B&H regrets your dissatisfaction. At the same time we have many more customers thanking us for sending our useful resource book than otherwise so we have to presume it is not time for us to discontinue print publication. While I understand your sentiment, and agree we need to maintain a sustainable world for our children, I also recognize that other customers of ours have alternate perspectives.

Henry Posner
B&H Photo-Video

While I don’t allow comments on my BLOG posts, I do provide a contact mechanism (which Mr Posner used), and I’m more than happy to provide space for any reasonable rebuttal…

I’m happy that B&H Video Photo has many customers that thank them for their printed catalogs (at least some of those catalogs might actually be received by someone who doesn’t immediately throw them into a recycle bin, or worse) — but I’ll underscore that they send them to EVERYONE that’s ever done business with them rather than allow people to select whether or not they desire the catalogs (or any other mailings).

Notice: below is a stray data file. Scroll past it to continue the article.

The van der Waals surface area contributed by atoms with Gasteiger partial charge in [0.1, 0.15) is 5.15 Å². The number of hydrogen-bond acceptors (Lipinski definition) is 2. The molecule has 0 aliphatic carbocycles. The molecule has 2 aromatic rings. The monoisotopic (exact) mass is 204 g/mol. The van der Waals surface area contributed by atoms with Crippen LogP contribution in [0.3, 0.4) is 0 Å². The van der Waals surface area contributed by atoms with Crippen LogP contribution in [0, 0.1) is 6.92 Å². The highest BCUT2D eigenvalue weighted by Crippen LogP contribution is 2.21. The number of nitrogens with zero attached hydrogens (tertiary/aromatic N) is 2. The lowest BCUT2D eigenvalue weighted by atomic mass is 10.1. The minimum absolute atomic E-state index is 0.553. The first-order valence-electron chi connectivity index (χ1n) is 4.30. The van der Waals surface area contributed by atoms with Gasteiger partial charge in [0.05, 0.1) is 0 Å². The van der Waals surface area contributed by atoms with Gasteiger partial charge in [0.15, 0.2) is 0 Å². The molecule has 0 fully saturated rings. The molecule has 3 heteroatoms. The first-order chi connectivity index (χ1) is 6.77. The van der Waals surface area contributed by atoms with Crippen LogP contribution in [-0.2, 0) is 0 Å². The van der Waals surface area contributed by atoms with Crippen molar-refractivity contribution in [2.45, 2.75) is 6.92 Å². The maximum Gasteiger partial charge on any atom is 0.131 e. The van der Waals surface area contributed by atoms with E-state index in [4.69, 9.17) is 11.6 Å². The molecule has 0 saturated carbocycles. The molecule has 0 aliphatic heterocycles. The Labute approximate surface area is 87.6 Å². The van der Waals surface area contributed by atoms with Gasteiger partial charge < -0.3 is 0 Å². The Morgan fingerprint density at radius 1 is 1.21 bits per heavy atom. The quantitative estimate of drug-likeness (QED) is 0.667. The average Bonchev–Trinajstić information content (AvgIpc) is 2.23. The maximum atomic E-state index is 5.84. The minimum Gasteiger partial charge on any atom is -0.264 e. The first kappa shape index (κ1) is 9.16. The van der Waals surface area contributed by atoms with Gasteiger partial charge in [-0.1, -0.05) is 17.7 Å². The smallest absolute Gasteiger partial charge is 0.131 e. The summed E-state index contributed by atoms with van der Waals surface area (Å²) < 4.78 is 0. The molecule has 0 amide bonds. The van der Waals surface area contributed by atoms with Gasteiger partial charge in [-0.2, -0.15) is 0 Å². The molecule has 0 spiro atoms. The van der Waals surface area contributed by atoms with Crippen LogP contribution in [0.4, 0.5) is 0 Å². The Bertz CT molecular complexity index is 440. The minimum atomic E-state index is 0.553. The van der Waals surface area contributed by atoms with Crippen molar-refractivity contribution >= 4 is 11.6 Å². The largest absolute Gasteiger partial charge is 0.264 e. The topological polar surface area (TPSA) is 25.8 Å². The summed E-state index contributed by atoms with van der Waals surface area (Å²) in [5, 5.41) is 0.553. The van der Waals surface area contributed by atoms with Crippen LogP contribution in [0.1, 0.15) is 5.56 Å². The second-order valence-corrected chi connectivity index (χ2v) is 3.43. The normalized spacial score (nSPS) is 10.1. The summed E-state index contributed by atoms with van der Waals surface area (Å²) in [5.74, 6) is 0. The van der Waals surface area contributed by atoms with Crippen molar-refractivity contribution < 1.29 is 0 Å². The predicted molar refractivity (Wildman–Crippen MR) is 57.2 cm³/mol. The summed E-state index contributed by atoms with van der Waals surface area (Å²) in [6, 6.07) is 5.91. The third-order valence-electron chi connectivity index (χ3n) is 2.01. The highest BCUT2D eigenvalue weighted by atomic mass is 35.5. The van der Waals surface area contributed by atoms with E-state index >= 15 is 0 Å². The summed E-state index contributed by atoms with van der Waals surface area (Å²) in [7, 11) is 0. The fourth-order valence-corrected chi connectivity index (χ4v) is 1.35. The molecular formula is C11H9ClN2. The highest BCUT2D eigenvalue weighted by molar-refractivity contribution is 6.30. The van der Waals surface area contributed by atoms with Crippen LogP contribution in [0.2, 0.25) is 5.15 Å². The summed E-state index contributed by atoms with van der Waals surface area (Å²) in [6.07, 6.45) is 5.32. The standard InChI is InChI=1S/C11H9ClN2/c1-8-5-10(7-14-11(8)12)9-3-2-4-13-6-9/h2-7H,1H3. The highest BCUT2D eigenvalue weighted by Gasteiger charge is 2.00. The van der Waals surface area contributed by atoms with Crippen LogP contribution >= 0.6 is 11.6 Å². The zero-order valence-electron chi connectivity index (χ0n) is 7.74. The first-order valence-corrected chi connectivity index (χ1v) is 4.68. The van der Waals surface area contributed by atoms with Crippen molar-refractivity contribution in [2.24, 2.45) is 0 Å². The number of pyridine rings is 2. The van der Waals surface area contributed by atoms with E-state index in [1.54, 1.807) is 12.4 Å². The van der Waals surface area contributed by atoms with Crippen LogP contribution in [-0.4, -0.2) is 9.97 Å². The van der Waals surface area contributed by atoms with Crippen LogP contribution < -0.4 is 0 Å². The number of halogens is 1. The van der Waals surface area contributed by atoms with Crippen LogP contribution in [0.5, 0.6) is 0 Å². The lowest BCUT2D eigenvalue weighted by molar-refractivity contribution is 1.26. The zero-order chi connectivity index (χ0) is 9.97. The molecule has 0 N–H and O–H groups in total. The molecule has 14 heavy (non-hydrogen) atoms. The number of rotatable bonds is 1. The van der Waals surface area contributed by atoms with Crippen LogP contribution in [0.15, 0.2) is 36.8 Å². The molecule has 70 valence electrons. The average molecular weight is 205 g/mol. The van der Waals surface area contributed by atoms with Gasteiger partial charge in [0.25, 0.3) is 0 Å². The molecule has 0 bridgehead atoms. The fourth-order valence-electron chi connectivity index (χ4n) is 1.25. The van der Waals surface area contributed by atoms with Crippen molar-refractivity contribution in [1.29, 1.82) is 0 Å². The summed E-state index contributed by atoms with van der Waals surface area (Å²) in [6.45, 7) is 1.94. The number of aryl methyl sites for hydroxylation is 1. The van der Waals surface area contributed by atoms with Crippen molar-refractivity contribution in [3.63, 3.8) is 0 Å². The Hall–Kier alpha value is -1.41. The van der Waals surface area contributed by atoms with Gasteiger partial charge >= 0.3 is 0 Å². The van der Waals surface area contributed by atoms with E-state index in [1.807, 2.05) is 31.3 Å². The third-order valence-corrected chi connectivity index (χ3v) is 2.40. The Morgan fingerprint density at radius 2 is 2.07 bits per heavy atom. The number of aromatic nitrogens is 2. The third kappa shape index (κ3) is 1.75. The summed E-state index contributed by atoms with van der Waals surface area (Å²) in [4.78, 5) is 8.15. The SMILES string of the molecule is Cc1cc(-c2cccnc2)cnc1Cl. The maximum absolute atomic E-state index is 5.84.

I’ll stand by what I said in my original post…

My feeling is that companies that do not believe that they actually represent a value to consumers are the companies that are quickest to force a subscription to any type of mailing list.  Companies who believe they offer something consumers want understand that consumers will come back and they don’t need to destroy the environment in order to attempt to promote future purchases.

Apparently I’m not the only one who took a moment to comment on getting a catalog they didn’t want here’s a forum thread on the topic “Unsubscribe from B&H’s forest felling catalog“, which happens to includes the post.

May 05, 2010 at 07:27 PM